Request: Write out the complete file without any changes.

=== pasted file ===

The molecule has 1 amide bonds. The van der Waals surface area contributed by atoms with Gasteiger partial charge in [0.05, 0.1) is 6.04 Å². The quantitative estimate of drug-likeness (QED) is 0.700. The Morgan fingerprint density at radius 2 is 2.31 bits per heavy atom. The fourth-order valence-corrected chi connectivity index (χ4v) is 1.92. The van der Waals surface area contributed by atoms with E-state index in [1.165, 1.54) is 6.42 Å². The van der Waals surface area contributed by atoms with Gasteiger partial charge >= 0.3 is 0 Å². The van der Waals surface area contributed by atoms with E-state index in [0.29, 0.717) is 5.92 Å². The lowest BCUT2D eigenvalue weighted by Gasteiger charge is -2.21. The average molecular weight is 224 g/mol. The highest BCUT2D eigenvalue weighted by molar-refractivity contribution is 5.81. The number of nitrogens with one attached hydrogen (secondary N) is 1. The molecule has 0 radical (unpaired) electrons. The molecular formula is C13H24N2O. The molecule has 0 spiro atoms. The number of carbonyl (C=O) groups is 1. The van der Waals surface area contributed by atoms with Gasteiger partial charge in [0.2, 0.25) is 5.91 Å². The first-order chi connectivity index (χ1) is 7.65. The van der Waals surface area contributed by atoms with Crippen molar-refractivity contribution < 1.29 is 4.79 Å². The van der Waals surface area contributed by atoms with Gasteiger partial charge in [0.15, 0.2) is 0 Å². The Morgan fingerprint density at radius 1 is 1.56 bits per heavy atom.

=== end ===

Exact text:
The molecule has 1 amide bonds. The van der Waals surface area contributed by atoms with Gasteiger partial charge in [0.05, 0.1) is 6.04 Å². The quantitative estimate of drug-likeness (QED) is 0.700. The Morgan fingerprint density at radius 2 is 2.31 bits per heavy atom. The fourth-order valence-corrected chi connectivity index (χ4v) is 1.92. The van der Waals surface area contributed by atoms with E-state index in [1.165, 1.54) is 6.42 Å². The van der Waals surface area contributed by atoms with Gasteiger partial charge >= 0.3 is 0 Å². The van der Waals surface area contributed by atoms with E-state index in [0.29, 0.717) is 5.92 Å². The lowest BCUT2D eigenvalue weighted by Gasteiger charge is -2.21. The average molecular weight is 224 g/mol. The highest BCUT2D eigenvalue weighted by molar-refractivity contribution is 5.81. The number of nitrogens with one attached hydrogen (secondary N) is 1. The molecule has 0 radical (unpaired) electrons. The molecular formula is C13H24N2O. The molecule has 0 spiro atoms. The number of carbonyl (C=O) groups is 1. The van der Waals surface area contributed by atoms with Gasteiger partial charge in [0.2, 0.25) is 5.91 Å². The first-order chi connectivity index (χ1) is 7.65. The van der Waals surface area contributed by atoms with Crippen molar-refractivity contribution < 1.29 is 4.79 Å². The van der Waals surface area contributed by atoms with Gasteiger partial charge in [0.15, 0.2) is 0 Å². The Morgan fingerprint density at radius 1 is 1.56 bits per heavy atom.